More jails will have to be built to cope with the rise in the prison population caused by the Government's plan for tougher sentences for criminals, the Home Secretary said yesterday.
Michael Howard admitted his proposals for longer jail terms for persistent burglars and drugs dealers would mean an increase in the numbers being held in Britain's prisons.
"It may well be that we will have to build more prisons," he told BBC television's Breakfast with Frost programme.
"If we are to have minimum mandatory sentences for persistent burglars and for traffickers in hard drugs then we will need an increase in prison accommodation."
He said the Government had yet to establish just how many new jail places would be needed. "That depends on the details which have not yet been announced, but they will be soon."
The details will be disclosed in a White Paper later this year which will set out the expected increase in prison accommodation.
There are currently plans in the pipeline to build three new local jails, which would all be privately run.
Mr Howard again defended his proposals for mandatory life sentences for serious violent and sexual offenders who re-offend, which were condemned last week by the Lord Chief Justice, Lord Taylor of Gosforth, as unworkable.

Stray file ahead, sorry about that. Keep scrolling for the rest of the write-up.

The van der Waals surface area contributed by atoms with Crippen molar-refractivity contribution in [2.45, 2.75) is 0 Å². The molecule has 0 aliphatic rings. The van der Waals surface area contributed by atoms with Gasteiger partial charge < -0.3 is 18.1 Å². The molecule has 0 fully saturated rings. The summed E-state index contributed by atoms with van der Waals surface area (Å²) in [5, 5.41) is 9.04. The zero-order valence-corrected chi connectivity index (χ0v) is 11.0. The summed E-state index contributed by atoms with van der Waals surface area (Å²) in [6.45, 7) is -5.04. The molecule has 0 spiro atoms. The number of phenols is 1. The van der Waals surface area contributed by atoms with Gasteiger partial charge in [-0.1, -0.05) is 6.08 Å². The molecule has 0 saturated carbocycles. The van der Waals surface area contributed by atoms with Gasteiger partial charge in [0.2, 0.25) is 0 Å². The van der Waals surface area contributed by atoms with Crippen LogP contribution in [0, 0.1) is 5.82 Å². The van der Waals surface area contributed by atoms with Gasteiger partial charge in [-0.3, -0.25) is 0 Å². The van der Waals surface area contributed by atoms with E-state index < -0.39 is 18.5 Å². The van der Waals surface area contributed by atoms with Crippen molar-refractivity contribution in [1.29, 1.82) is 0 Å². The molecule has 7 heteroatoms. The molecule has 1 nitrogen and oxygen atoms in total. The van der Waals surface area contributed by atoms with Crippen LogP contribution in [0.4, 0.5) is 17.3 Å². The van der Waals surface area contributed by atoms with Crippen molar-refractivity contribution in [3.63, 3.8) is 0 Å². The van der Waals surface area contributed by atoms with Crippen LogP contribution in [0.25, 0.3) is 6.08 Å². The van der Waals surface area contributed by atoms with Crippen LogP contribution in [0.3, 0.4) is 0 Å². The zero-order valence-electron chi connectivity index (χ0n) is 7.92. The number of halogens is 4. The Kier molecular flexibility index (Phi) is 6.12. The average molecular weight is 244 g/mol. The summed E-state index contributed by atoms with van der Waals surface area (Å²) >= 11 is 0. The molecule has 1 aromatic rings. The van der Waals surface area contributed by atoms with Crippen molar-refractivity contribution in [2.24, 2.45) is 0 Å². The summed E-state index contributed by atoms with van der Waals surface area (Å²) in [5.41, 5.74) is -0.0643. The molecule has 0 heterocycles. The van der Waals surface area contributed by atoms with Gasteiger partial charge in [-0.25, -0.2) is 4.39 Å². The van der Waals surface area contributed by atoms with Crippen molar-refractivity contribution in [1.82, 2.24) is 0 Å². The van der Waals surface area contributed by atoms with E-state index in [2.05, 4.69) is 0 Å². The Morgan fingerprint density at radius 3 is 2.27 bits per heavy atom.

He said that at present, where judges had the option of passing a life sentence, they only did so in 10 per cent of cases.
The Government may also tighten conspiracy laws in Britain, enabling it to clamp down on supporters of Islamic terrorists such as the Palestinian group Hamas which carried out the recent suicide bombings in Israel. Although there is no evidence that attacks have been planned from Britain, the Government has been under pressure from the Israelis to curb the activities of sympathisers.
Last week, the Israelis claimed that Britain had become a "focal point" for Hamas fund-raising, most of it disguised as being for charity. It is believed surveillance has been increased on known activists and last week the Charity Commissioners froze the assets of the Palestinian charity Interpal.Reuse content